This I Believe

Ashley - Sonoma, California
Entered on December 27, 2006

This I Believe: Overcoming Adversity

By Ashley Olazar

During the first sixteen years of my life I was not being an active participant. I was watching it go by, indifferent to the events and milestones that should have been appreciated and valued. I took normalcy for granted and was not thankful for the easy road I was traveling. I never studied and managed to maintain A’s and B’s through the tenth grade. I was seldom ill and had a pleasant life at home. These gifts and achievements meant nothing to me; they were simply an expectation.

The summer before eleventh grade I became ill during my vacation in New Mexico. When I returned home, my symptoms continued to progress and became worse. I had no idea what was wrong with me, and all I could think about was the pain. During these grueling and exhausting months, which were filled with pain and tears, I was trying to attend school with a full schedule of eight classes in order to prepare myself for college. I ended up missing more days of school than I attended. After two and a half months of perplexed doctors and unanswered questions I finally had a diagnosis. They told me that I have Ulcerative Colitis, which is a form of Inflammatory Bowel Disease. It is an auto-immune disorder, and is painful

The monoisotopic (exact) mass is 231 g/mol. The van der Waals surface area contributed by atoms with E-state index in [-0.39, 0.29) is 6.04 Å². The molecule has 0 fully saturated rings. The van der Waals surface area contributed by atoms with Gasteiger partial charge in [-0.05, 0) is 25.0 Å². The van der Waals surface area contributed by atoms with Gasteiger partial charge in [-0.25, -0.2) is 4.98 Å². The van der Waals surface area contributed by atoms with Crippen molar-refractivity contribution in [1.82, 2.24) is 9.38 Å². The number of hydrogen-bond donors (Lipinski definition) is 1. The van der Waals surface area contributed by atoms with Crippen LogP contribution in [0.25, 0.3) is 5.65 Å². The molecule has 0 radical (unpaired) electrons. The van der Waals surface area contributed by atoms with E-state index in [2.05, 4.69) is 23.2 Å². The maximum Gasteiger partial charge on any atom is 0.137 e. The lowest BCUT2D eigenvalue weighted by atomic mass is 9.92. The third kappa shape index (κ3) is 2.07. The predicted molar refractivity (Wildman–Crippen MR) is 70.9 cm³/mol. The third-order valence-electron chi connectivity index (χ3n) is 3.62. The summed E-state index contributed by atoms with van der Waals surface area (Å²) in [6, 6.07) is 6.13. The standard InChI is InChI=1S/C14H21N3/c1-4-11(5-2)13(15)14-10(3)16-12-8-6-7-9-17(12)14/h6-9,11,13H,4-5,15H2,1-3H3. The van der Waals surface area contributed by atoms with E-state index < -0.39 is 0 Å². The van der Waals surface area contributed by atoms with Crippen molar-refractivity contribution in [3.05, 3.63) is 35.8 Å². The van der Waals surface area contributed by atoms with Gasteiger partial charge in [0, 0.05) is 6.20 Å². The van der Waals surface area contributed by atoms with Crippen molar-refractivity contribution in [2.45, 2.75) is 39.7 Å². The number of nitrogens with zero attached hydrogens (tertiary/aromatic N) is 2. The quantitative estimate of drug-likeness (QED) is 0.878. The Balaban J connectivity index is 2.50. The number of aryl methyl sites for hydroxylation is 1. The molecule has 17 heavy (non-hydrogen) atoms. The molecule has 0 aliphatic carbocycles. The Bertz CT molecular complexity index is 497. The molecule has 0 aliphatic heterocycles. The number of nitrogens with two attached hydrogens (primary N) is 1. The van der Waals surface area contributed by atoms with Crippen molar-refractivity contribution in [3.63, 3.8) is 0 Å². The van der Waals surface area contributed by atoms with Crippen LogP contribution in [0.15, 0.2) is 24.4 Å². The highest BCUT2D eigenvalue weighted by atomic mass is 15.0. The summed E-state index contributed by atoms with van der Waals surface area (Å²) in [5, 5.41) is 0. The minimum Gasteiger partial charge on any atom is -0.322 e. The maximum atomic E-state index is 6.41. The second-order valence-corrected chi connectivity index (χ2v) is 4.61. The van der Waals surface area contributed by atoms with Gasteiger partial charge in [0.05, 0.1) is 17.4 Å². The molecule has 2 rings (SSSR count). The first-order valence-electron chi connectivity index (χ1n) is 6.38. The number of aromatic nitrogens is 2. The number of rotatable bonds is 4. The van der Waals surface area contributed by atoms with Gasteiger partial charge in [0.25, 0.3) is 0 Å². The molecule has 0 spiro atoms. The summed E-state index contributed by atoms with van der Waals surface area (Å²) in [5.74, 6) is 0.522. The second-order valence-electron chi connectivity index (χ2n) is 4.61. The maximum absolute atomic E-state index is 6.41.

as well as responsible for undesirable symptoms.

So far, I have had this disease for a year and it has changed my life considerably. For twelve months I have been on steroids and began IV drug treatment similar to chemotherapy during this past summer. I received my first C during my junior year, three in fact. These grades did not show my true abilities; I missed so much school I was unable to learn the material. In March, I had to drop out of normal classes at school and finish my junior year through a Home Hospital program. I reduced my schedule from eight classes first semester to three classes second semester.

Now I am a senior, and back in school. I am taking seven classes, three AP and one honors course. I have aspirations to attend Stanford or Yale University next fall. My plan is to become a doctor with a specialty in Oncology. Despite my continuing fight against my disease, as I try to reach a state of remission, I have a greater appreciation for the accomplishments and occurrences of everyday life. I can allow myself to stop and smell the roses, as I smile at the importance of it all. The obstacles I have faced cause me to be determined to succeed. By returning to school and taking on a full academic course load, it is as if I am retaliating against my disease and refusing to submit to failure or inability. I push myself harder and can appreciate the small victories I achieve. Through the struggle of keeping myself in school, I have found my inner strength. I feel like I can take on the world now if I choose to. I believe that obstacles are a necessity in order for the human spirit to grow. If I had not been diagnosed with my disease, I might still be wandering aimlessly without a goal or belief toward my future success.